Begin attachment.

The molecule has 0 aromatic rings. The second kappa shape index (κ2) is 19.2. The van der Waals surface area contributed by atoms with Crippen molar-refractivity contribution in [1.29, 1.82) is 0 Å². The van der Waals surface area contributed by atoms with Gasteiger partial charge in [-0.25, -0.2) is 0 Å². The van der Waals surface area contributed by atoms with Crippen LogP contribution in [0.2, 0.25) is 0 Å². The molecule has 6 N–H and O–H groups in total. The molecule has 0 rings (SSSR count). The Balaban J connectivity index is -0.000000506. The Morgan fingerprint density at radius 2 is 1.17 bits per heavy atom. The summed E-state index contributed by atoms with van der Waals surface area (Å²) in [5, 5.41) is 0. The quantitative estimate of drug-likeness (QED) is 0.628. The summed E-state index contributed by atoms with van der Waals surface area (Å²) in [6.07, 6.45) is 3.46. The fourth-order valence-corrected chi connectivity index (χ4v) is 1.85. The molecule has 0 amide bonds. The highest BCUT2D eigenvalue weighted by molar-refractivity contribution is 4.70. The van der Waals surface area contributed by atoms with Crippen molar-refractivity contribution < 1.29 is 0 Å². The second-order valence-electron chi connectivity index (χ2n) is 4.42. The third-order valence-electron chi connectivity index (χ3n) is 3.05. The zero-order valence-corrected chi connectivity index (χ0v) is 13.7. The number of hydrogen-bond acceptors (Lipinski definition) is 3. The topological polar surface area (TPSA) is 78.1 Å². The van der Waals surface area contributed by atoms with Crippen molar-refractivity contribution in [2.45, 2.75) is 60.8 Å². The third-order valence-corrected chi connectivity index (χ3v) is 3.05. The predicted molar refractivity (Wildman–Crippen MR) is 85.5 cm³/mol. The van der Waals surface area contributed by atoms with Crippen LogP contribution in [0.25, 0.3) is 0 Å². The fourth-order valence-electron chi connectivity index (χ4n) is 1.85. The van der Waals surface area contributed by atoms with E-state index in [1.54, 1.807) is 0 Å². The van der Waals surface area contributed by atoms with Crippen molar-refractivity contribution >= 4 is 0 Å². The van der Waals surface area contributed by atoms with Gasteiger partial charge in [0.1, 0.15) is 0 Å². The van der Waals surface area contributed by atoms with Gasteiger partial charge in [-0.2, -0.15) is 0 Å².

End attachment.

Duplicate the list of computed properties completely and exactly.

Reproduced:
The molecule has 0 aromatic rings. The second kappa shape index (κ2) is 19.2. The van der Waals surface area contributed by atoms with Crippen molar-refractivity contribution in [1.29, 1.82) is 0 Å². The van der Waals surface area contributed by atoms with Gasteiger partial charge in [-0.25, -0.2) is 0 Å². The van der Waals surface area contributed by atoms with Crippen LogP contribution in [0.2, 0.25) is 0 Å². The molecule has 6 N–H and O–H groups in total. The molecule has 0 rings (SSSR count). The Balaban J connectivity index is -0.000000506. The Morgan fingerprint density at radius 2 is 1.17 bits per heavy atom. The summed E-state index contributed by atoms with van der Waals surface area (Å²) in [5, 5.41) is 0. The quantitative estimate of drug-likeness (QED) is 0.628. The summed E-state index contributed by atoms with van der Waals surface area (Å²) in [6.07, 6.45) is 3.46. The fourth-order valence-corrected chi connectivity index (χ4v) is 1.85. The molecule has 0 amide bonds. The highest BCUT2D eigenvalue weighted by molar-refractivity contribution is 4.70. The van der Waals surface area contributed by atoms with Crippen molar-refractivity contribution < 1.29 is 0 Å². The second-order valence-electron chi connectivity index (χ2n) is 4.42. The third-order valence-electron chi connectivity index (χ3n) is 3.05. The zero-order valence-corrected chi connectivity index (χ0v) is 13.7. The number of hydrogen-bond acceptors (Lipinski definition) is 3. The topological polar surface area (TPSA) is 78.1 Å². The van der Waals surface area contributed by atoms with Crippen molar-refractivity contribution in [2.45, 2.75) is 60.8 Å². The third-order valence-corrected chi connectivity index (χ3v) is 3.05. The predicted molar refractivity (Wildman–Crippen MR) is 85.5 cm³/mol. The van der Waals surface area contributed by atoms with Crippen LogP contribution in [0.25, 0.3) is 0 Å². The fourth-order valence-electron chi connectivity index (χ4n) is 1.85. The van der Waals surface area contributed by atoms with E-state index in [1.54, 1.807) is 0 Å². The van der Waals surface area contributed by atoms with Crippen molar-refractivity contribution >= 4 is 0 Å². The van der Waals surface area contributed by atoms with Gasteiger partial charge in [0.1, 0.15) is 0 Å². The van der Waals surface area contributed by atoms with Gasteiger partial charge in [-0.2, -0.15) is 0 Å².